Among the Baule, and possibly elsewhere, great numbers of beads were cast in gold. They also exists in brass, and a few are of silver. These beads probably represent old Akan forms which were adopted by the Anyi and Baule in the seventeenth or eighteenth century. Their forms are basically simple and abstract: discs, rectangles, tubes and bicone forms predominate. A few others represent tusks, horns, claws and leopard’s teeth, but these are uncommon. There is no equivalent to the rich variety of nineteenth-century Akan bead types in the form of seeds, shells, drums stars, human teeth stools, etc.
The Ivorian beads were most often worn by women and children, but they were also used in other contexts.
It was not unknown for them be used to adorn items of wood sculpture, such as “spirit spouse” figures and the statuettes used by spirit mediums. Large disc-shaped and rectangular beads were sometimes made for a chief; on public occasions they were hung before him suspended from strings. Whether this was done simply to emphasize his prestige, or for some ulterior motive (such as to keep away evil influences) is not known.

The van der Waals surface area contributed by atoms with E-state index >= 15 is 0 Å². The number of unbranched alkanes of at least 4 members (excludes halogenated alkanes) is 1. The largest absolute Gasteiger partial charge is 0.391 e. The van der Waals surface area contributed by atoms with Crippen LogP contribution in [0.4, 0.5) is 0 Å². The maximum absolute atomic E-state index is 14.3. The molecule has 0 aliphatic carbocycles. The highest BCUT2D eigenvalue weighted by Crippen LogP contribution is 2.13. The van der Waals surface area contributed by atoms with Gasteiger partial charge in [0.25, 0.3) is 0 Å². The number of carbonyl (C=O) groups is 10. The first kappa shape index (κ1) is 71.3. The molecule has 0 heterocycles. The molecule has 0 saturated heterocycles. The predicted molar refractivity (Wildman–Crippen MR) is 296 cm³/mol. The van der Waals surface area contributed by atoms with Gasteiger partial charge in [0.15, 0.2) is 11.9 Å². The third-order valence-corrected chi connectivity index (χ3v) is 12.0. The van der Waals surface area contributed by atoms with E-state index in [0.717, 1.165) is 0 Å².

The Baule bestowed many fanciful names on their different bead types. Most of these are unknown to the present gene-ration, but they are still remembered by old ladies and by a few goldsmiths. Those of larger size were known as senze «the setting sun», or even kwa jamma, «the slave’s toe». A Goldsmith explained the last name by saying that «the slave valks a lot so his toes becomes bigger».
Thimothy F.Garrand, Gold of Africa, Prestel 1989.